Slayer destroy Mayhem Fest with mix of old and new tracks
Many wondered if Slayer would be able to handle top-billing for the 2015 Rockstar Energy Drink Mayhem Festival this year. Whether the strength of their name proves strong enough to pull adequate crowds in terms of ticket sales remains to be seen, but their performance never came under question. On July 1, at The Ford Amphitheater in Nampa, the Slayer legend proved its mettle in spades.
With the band’s long-awaited twelfth studio album, Repentless, coming out later this summer, fans turned out for a heavy dose of classic Slayer and hopes to hear some new songs as well. Repentless marks the first album recorded with Exodus guitarist Gary Holt who has taken over for founding guitarist, Jeff Hanneman, who passed away in 2013. It also marks the return of drummer Paul Bostaph who last appeared on the band’s 2001 album, God Hates Us All. Repentless is scheduled for release on September 11; coincidentally the same date that God Hates Us All was released 14 years ago.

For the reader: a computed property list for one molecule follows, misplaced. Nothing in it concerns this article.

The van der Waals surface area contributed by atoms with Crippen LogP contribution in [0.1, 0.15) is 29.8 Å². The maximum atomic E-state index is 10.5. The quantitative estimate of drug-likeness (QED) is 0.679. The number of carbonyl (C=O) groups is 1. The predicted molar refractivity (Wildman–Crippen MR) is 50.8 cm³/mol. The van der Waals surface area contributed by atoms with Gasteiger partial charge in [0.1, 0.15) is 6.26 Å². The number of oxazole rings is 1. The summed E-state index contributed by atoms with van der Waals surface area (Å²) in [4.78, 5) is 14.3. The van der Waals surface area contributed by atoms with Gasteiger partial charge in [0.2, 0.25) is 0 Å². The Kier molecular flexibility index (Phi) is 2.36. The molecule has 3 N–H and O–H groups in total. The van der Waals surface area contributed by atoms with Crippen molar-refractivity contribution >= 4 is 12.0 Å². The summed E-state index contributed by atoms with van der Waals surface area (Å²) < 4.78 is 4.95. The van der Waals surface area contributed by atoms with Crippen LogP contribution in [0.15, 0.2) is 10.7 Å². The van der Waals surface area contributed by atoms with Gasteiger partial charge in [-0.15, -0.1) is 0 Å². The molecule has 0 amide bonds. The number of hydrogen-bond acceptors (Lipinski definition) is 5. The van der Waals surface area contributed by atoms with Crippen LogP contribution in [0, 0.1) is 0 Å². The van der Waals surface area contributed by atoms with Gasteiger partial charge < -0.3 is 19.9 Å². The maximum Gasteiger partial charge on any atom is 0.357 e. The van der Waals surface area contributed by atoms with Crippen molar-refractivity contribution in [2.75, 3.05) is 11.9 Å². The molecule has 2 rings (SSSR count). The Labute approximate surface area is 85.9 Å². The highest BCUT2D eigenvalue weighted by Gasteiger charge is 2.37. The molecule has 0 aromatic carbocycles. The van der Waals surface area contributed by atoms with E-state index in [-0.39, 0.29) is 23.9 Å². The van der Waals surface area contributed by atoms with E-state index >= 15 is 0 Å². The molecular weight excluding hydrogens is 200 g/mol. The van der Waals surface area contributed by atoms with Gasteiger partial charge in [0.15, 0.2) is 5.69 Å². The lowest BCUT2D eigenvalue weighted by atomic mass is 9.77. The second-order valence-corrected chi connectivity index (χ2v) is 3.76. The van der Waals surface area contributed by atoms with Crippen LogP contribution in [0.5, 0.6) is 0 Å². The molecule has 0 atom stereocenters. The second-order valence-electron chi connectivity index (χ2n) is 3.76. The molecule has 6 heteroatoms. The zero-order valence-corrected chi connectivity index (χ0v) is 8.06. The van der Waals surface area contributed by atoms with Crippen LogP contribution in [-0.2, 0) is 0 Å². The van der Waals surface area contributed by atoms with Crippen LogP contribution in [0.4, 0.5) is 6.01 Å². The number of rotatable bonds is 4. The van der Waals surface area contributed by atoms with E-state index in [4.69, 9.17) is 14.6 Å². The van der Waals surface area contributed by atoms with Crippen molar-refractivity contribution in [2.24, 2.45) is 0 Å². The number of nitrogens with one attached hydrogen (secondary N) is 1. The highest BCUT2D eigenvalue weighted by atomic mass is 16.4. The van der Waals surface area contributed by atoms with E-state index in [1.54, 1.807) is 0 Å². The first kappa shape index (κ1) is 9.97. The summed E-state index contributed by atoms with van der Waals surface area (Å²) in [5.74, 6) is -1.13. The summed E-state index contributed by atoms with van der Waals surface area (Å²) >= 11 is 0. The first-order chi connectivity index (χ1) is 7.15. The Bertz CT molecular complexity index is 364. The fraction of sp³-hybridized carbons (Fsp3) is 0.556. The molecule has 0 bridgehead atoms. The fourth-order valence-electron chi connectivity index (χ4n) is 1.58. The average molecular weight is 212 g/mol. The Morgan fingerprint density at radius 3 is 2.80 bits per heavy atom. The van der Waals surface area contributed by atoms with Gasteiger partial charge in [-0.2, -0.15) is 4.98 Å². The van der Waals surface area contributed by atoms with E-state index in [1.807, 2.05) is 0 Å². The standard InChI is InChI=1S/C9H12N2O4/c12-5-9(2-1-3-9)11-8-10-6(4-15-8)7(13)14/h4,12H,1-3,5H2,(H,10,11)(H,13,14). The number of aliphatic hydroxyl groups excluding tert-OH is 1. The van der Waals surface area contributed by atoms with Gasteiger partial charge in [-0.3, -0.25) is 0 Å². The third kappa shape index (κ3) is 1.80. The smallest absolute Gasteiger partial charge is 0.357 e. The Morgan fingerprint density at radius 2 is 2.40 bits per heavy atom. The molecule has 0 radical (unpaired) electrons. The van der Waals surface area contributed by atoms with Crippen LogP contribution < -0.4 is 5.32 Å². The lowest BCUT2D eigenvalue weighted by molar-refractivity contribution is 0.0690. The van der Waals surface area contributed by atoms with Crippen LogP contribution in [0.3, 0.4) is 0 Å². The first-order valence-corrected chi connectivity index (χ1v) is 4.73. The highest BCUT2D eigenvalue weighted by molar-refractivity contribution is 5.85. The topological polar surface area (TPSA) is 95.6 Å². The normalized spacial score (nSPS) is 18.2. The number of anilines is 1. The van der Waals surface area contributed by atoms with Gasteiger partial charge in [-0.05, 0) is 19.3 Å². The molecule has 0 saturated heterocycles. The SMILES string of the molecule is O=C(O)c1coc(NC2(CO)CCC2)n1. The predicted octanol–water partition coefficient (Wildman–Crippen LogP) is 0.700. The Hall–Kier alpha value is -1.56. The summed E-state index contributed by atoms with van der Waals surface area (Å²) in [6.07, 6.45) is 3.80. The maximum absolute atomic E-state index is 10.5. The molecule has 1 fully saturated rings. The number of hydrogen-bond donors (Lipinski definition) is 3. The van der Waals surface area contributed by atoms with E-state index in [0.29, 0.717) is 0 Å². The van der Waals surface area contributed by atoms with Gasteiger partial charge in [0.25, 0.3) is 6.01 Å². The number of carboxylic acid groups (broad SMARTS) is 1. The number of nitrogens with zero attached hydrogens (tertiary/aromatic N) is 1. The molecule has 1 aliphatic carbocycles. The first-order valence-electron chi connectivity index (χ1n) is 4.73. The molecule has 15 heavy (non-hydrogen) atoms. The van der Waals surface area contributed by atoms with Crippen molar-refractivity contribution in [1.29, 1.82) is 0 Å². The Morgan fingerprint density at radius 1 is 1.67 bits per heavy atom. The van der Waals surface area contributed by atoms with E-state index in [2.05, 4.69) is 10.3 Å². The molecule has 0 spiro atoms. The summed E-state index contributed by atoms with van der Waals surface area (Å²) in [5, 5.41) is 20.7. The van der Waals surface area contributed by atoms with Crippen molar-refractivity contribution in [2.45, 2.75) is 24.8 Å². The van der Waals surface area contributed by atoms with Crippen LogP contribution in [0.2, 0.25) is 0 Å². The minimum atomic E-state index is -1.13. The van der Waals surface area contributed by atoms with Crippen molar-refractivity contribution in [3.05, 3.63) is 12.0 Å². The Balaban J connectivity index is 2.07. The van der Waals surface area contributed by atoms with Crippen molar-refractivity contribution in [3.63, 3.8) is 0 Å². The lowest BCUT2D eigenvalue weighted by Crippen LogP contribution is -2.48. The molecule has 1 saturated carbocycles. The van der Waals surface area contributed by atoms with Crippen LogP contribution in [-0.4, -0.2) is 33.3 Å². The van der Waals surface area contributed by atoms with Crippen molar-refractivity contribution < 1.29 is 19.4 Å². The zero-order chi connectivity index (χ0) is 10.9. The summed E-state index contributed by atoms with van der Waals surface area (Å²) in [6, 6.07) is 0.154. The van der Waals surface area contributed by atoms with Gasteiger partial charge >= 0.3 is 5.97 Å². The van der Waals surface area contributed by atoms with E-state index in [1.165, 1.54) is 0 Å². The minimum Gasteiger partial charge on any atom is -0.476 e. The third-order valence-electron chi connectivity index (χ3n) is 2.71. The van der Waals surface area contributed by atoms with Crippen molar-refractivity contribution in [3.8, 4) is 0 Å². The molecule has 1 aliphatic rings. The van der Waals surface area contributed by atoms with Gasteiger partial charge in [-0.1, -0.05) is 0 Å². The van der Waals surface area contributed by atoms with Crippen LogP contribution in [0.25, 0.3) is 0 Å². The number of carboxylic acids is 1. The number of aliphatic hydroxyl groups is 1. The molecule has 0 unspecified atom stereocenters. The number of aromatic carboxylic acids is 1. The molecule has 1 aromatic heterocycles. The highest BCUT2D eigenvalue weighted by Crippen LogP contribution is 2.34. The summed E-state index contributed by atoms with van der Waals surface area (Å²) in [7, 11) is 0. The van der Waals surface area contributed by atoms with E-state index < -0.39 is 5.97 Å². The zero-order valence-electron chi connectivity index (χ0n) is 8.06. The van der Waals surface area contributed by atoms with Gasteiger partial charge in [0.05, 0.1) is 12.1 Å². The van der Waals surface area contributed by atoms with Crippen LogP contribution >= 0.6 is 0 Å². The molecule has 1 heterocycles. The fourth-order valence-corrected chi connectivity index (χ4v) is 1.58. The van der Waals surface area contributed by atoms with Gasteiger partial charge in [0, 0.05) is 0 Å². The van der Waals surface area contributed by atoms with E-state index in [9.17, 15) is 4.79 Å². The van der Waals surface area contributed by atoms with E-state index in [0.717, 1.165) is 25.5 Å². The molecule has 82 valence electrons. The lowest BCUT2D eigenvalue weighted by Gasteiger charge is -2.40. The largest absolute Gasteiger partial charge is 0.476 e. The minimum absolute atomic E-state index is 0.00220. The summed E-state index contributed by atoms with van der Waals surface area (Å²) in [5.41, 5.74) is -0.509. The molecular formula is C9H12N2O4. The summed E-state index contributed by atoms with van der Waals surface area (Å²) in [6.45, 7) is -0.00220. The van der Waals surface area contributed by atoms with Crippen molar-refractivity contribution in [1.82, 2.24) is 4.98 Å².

Slayer brought their unique brand of thrash in brutal fashion, opening with an intro of “Delusions of Saviour” before beginning the sonic bloodletting with of their new title track, “Repentless”. Flames shot up behind bassist and vocalist Tom Araya as he led the Mayhem congregation. Guitarist Kerry King held demonic court with his heavy riffs and imposing presence. The band treated the crowd to two more new tracks with “Implode”, released last year as a teaser, and “When the Stillness Comes”.
The quartet played only one track from the band’s previous album, 2009’s World Painted Blood, tuning up King’s “Hate Worldwide”. From Christ Illusion (2006) they ripped through “Jihad”, and from God Hates Us All the performed the Grammy-nominated, “Disciple”, as well as “God Send Death”.
The remainder of the set was classic, old school Slayer, churning out classics like “Dead Skin Mask”, “Chemical Warfare”, “Hell Awaits”, “South of Heaven”, “Raining Blood”, and “Angel of Death”. Deeper cuts included “Mandatory Suicide” and “Ghosts of War” from 1988’s South of Heaven album.
In all, Slayer fans had nothing to complain about. Hanneman and former drummer Dave Lombardo may be gone, but Slayer is larger and beastlier than the sum of its parts. The band delivered on every front in merciless, unapologetic form; remaining forever, repentless.
All photos © 2015 Katarzyna Cepek Photography or Suzette Mansfield @ Eyerock 2.
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